5 Wet Basement Fixes That Almost Never Work

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A wet or flooded basement is anything but convenient and no homeowner wants to face the serious price tag of repairing one. When it comes to trying to fix a wet basement, many homeowners are not aware that certain “fixes” are actually not addressing the root of the problem. If you’ve tried any of these so-called repairs, you might want to reconsider your approach to the problem.

1. Waterproof Painting

Waterproof painting is like a bandage. It may cover the areas where leaks occur, but it is a temporary solution. In fact, it may actually just trap water inside of the house. You might like the way your basement walls look and feel, but it is not actually resolving the problem. In due time, you are may see your walls begin to peel or bubble.

2. Taping Off Sources of Humidity

Dryer vents and other openings are common sources of humidity, so it is never enough to simply tape around them. Even duct tape will fall off over time. It is necessary to address all sources of humidity, possibly by adding a vent fan or keeping windows closed when the air outside is humid. Installing a dehumidifier is also beneficial.

3. Ignoring Outdoor Problems

When the weather gets rainy or snowy, water often makes its way to the foundation. When water isn’t diverted away from the house, it seeps under the home. The solution here may include installing rain gutters to channel water away from the home. Many homeowners also slope soil toward the home, not realizing its impact. Slope soil away from your house and foundation, filling in depressions where possible.

4. Patching Foundation Cracks

While plugging cracks and holes in your home’s foundation may help reduce some of the moisture in a basement, it does not get to the heart of the real problem. You can use a material like hydraulic cement to patch holes while you address other issues, but do not ignore the root problem, which may be rainwater being channeled toward the home. It is helpful to combine patching cracks with a heartier solution like drainage tubing.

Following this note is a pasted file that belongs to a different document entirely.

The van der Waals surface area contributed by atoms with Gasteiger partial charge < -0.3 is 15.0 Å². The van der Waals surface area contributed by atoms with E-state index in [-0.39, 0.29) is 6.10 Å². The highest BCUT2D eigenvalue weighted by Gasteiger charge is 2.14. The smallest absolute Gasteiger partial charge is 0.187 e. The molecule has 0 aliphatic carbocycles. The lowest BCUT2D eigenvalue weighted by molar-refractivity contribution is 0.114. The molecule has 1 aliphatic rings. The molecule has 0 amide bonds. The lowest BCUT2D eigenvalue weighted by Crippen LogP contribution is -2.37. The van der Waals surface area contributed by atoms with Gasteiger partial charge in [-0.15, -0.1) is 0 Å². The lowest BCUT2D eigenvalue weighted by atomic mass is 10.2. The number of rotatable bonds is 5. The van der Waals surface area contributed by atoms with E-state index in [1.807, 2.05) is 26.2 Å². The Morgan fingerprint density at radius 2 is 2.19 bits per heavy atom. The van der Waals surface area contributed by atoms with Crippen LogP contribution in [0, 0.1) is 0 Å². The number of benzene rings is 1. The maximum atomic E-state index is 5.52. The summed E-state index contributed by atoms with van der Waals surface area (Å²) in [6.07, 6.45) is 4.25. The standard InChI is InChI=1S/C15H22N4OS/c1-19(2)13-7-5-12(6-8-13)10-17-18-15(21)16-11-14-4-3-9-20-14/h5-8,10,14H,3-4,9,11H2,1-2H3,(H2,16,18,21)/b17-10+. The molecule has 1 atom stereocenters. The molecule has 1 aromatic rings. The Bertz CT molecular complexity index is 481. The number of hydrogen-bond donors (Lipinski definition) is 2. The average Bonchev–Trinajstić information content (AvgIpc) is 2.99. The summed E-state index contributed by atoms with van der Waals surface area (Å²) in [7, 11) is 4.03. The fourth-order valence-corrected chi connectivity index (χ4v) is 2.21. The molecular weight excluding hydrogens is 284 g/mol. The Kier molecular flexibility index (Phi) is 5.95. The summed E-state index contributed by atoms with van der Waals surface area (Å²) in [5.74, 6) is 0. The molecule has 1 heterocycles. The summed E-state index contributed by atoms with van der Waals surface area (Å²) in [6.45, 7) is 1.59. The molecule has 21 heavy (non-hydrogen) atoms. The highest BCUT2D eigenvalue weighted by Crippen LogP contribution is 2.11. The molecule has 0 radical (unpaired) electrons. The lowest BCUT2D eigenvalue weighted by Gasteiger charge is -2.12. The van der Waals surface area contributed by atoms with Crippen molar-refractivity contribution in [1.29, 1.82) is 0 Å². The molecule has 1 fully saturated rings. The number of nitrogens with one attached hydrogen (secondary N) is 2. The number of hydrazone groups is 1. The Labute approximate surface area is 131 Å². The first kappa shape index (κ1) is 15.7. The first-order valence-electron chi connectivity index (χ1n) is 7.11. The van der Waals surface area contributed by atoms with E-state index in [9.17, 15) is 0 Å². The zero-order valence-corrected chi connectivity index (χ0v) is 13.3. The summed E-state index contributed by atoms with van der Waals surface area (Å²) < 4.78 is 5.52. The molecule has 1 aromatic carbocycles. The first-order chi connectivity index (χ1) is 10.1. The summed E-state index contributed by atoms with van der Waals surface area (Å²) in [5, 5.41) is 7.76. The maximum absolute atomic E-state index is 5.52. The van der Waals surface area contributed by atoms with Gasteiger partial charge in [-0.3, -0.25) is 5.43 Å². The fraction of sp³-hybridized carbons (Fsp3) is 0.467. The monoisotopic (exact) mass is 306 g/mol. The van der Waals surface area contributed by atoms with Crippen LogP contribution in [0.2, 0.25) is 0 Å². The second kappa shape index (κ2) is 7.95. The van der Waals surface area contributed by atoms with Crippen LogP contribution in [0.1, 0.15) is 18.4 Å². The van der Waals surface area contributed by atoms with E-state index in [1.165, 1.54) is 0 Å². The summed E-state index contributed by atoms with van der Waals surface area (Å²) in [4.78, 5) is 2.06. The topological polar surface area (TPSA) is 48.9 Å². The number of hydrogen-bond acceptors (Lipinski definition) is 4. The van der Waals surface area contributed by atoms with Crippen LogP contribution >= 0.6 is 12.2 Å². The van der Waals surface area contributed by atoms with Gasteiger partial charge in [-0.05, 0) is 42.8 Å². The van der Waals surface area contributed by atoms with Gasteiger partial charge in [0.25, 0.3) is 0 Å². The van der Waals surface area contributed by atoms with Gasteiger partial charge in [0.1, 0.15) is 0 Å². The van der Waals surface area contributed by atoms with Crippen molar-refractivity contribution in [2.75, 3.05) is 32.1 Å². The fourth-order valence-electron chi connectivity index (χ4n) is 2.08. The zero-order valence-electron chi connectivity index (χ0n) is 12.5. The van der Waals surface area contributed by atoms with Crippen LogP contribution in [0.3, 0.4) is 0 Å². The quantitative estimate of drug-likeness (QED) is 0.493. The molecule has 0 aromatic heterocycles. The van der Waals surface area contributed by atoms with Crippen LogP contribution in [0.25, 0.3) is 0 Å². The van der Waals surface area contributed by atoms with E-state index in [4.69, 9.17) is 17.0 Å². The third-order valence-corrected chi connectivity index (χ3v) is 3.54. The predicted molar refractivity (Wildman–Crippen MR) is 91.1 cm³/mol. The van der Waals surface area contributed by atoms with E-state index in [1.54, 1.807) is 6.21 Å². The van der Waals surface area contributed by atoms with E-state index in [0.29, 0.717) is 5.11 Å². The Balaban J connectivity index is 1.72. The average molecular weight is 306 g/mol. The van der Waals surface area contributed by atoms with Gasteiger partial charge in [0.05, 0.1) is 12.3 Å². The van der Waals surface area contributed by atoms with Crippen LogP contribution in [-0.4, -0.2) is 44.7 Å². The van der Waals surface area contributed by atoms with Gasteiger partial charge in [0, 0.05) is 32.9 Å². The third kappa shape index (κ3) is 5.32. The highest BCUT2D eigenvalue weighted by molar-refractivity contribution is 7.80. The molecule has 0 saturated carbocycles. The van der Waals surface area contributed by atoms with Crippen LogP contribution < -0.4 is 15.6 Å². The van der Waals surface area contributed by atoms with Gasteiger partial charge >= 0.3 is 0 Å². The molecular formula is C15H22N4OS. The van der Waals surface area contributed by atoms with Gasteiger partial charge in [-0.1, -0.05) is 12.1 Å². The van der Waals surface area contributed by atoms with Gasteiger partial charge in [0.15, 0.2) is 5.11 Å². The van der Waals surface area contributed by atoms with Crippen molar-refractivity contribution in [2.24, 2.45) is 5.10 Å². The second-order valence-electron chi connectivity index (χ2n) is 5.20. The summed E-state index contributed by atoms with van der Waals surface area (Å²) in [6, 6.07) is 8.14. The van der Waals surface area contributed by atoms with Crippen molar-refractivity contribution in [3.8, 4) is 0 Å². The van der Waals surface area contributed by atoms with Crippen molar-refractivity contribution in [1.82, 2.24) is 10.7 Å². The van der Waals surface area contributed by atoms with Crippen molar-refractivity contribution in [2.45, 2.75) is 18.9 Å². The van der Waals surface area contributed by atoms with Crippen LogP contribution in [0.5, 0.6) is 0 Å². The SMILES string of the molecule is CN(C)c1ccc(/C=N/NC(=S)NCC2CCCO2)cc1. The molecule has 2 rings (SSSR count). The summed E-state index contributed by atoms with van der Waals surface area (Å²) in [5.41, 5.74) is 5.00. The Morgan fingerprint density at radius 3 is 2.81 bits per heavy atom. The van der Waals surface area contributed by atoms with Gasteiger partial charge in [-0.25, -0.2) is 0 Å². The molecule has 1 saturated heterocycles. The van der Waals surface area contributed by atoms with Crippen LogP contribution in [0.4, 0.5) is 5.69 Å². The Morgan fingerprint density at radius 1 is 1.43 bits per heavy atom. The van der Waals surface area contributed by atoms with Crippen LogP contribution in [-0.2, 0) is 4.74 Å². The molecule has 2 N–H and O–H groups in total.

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Any basement, even a finished one, has the potential for moisture. Pay close attention to the signs.

5. Using Organic Material to Finish Basements

It may be true that finishing a basement can help to prevent moisture from seeping in, but you have to use the right materials. Basements naturally trap humidity and organic materials like wood, paper, and fiberglass can absorb all this moisture. These materials may begin to decompose quickly if there is any moisture present, whether you have drywall or wooden floors.

The key here is to always find and attack the source of the leak or dampness in your basement. In fact, it can be so hard to waterproof a basement that new home inspectors may overlook these issues. Fortunately, taking classes can create a seasoned home inspector who notices all of these issues before they become problems. Get a demo now to see if home inspector courses are right for you.

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